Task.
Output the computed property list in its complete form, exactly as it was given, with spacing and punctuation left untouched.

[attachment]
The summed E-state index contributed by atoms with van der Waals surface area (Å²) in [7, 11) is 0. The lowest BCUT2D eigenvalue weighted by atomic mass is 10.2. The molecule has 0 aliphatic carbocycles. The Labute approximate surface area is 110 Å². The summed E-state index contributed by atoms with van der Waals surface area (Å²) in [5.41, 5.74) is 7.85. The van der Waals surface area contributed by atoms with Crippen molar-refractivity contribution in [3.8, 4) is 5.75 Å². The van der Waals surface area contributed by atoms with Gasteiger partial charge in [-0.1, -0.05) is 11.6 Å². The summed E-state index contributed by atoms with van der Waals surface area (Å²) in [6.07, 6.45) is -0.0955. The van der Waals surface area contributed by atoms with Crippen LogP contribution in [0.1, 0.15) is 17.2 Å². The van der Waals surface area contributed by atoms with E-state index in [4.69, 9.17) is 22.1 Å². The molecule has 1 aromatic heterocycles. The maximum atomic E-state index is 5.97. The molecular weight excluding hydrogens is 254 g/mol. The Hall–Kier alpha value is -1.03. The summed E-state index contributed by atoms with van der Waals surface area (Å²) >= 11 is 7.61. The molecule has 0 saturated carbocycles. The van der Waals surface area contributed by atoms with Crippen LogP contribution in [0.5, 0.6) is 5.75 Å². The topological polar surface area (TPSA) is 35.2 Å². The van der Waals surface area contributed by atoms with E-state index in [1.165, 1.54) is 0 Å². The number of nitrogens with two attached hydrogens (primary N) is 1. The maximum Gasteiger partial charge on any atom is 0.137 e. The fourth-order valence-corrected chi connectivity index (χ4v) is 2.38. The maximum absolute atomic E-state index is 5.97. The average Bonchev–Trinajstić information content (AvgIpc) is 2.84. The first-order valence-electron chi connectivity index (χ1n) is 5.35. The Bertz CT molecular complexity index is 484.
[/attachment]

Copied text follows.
The summed E-state index contributed by atoms with van der Waals surface area (Å²) in [7, 11) is 0. The lowest BCUT2D eigenvalue weighted by atomic mass is 10.2. The molecule has 0 aliphatic carbocycles. The Labute approximate surface area is 110 Å². The summed E-state index contributed by atoms with van der Waals surface area (Å²) in [5.41, 5.74) is 7.85. The van der Waals surface area contributed by atoms with Crippen molar-refractivity contribution in [3.8, 4) is 5.75 Å². The van der Waals surface area contributed by atoms with Gasteiger partial charge in [-0.1, -0.05) is 11.6 Å². The summed E-state index contributed by atoms with van der Waals surface area (Å²) in [6.07, 6.45) is -0.0955. The van der Waals surface area contributed by atoms with Crippen LogP contribution in [0.1, 0.15) is 17.2 Å². The van der Waals surface area contributed by atoms with E-state index in [4.69, 9.17) is 22.1 Å². The molecule has 1 aromatic heterocycles. The maximum atomic E-state index is 5.97. The molecular weight excluding hydrogens is 254 g/mol. The Hall–Kier alpha value is -1.03. The summed E-state index contributed by atoms with van der Waals surface area (Å²) >= 11 is 7.61. The molecule has 0 saturated carbocycles. The van der Waals surface area contributed by atoms with Crippen LogP contribution in [0.5, 0.6) is 5.75 Å². The topological polar surface area (TPSA) is 35.2 Å². The van der Waals surface area contributed by atoms with E-state index in [1.165, 1.54) is 0 Å². The number of nitrogens with two attached hydrogens (primary N) is 1. The maximum Gasteiger partial charge on any atom is 0.137 e. The fourth-order valence-corrected chi connectivity index (χ4v) is 2.38. The maximum absolute atomic E-state index is 5.97. The average Bonchev–Trinajstić information content (AvgIpc) is 2.84. The first-order valence-electron chi connectivity index (χ1n) is 5.35. The Bertz CT molecular complexity index is 484.